SEO, by definition, sounds pretty simple. It’s short for Search Engine Optimization, which basically means optimizing something (in most cases, a webpage) for a search engine. Beyond the literal description though is where it gets a little tricky. Ask a couple different marketers what SEO means for them and you’ll get a couple different answers.
(Seriously, try Googling ‘what is SEO’ and count how many different definitions you get).
For instance, MOZ defines SEO as driving more “quality traffic” to your website through organic search engine results. RedEvolution, on the other hand, says it’s an activity that “attempts to improve search engine rankings.” And good ol’ Wikipedia says it’s when you affect your website’s visibility in a “web search engine’s unpaid results.”
So What IS SEO (and what’s the Big Deal)?
Even if there is no universal definition, these sample definitions all share one common feature: search engine results. So let’s put it this way: SEO is basically doing what you can to make sure a search engine can find you. This way, when someone searches something related to your company, you actually show up on the search engine results page (SERP).
For instance: you’re a pet supply store. Someone searches “dog leash.” If you pop up on the SERP, the chances of them buying your product have just increased tenfold. You’re selling organic shampoo. Someone searches “buy organic shampoo.” If you’re the first result, a sale is practically guaranteed.
Ranking: The Race to First
This is why companies pay good money to get SEO experts working on their website. In this day and age, where “Google it!” is a grammatically correct, socially acceptable answer, your rank on the SERP is everything. The higher you are on the page, the more people will assume you are relevant to their question and therefore you are to be prioritized. If you’re on the second page of Google’s SERP, chances are you’re never going to get clicked on.
Think about it; when was the last time you visited the 2nd page of Google results?
My point exactly.
So, without further ado, here are some things you can do for your online/digital marketing strategy to bump your business up to first class (page). Because believe it or not, it takes more than just a few strategically-placed keywords and a couple paid ads to land that sweet spot.
Keyword Research is a MUST
It’s not so much where you place the keywords (although that’s important too!), it’s more of what the keywords are. You need to know what words or phrases people are using to actually get the answers to their problem. You might not think there’s much difference between “organic shampoo for sale” and “buy organic shampoo,” but believe me; there is.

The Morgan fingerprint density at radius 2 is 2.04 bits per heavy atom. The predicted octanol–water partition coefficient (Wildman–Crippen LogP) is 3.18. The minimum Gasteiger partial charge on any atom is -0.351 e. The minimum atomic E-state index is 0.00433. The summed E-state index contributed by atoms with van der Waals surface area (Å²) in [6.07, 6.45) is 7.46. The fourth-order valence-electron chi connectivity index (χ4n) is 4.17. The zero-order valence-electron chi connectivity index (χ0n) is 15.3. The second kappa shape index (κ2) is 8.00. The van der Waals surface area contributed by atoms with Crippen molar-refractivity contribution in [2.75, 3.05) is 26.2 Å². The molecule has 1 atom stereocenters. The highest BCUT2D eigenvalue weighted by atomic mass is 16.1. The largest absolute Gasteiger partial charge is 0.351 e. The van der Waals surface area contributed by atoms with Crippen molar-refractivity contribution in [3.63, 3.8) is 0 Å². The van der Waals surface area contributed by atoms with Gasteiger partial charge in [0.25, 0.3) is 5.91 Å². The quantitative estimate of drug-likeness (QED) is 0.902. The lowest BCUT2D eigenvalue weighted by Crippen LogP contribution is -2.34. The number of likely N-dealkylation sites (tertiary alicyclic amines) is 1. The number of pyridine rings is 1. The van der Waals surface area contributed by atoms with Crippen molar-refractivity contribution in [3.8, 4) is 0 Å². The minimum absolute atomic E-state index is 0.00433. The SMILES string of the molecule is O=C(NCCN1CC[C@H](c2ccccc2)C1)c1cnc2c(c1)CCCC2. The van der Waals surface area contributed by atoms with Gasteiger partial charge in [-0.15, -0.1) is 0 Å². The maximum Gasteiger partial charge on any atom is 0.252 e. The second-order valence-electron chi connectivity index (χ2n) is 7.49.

Have Credible Content Creators Give Quality Content
When was the last time you shared something to your social media network that you found dull, boring, irrelevant, uninspired, or downright crappy?
If you’ve got quality, shareable content, then obviously people are going to want to share it. This social sharing leads to link building and amplification, which works wonders for your SEO. Amplification and social sharing also raises your site’s credibility, which in turn leads to improved ranking overall.
Slow & Steady Does NOT Win This Race
How many times do you refresh a page before you give up and hit ‘quit’? Most users can appreciate a pretty UI as much as the next person, but they appreciate quick and easy even more. People should be able to get on your site and get what they want in as little time as possible. No fuss, no muss, and no unnecessary animations that cause the page to hang.
In other words, you need to optimize your website for speed. Find the balance between ‘quick loading’ and ‘great visuals,’ and you’re good to go.
Get Crawlable, Accessible, and Easily Understood URLs
Googlebot’s got spiders.
These spiders are responsible for visiting websites, understanding the content that’s on it—from text posts to images to videos—and then tucking that information away into their web index for future reference. Bringing back the organic shampoo example, once a Googlebot spider goes on your website and reads “organic shampoo,” it will then file you away as a possible result for organic-shampoo-related search queries.
This also means that if, for whatever reason, a Googlebot spider cannot understand your website, you basically don’t exist.
This one is a little tricky to pull off, but doing so successfully can mean so much more traffic for your website. Perform an SERP investigation to figure out what Google believes is relevant content for specific keyword searches. From here, you can puzzle out the intent and type of content (i.e., video, blog post, social media account) that is required.
Once you have that, you can go even further and figure out the gaps and holes. You might be able to figure out where specific content is not being provided. In other words, you can find out what people are missing—in regards to their search queries—and then serve missing thing accordingly.
At the end of the day, yes; SEO is extremely complicated. Everyone’s competing in an oversaturated market, and they’re all doing roughly the same thing to get noticed. Which is why equipping yourself with all the facts, data, and knowledge you can find is the best advantage you can give yourself at this point. Continue to apply what you know and then test and measure, test and measure accordingly. Eventually, it will pay off.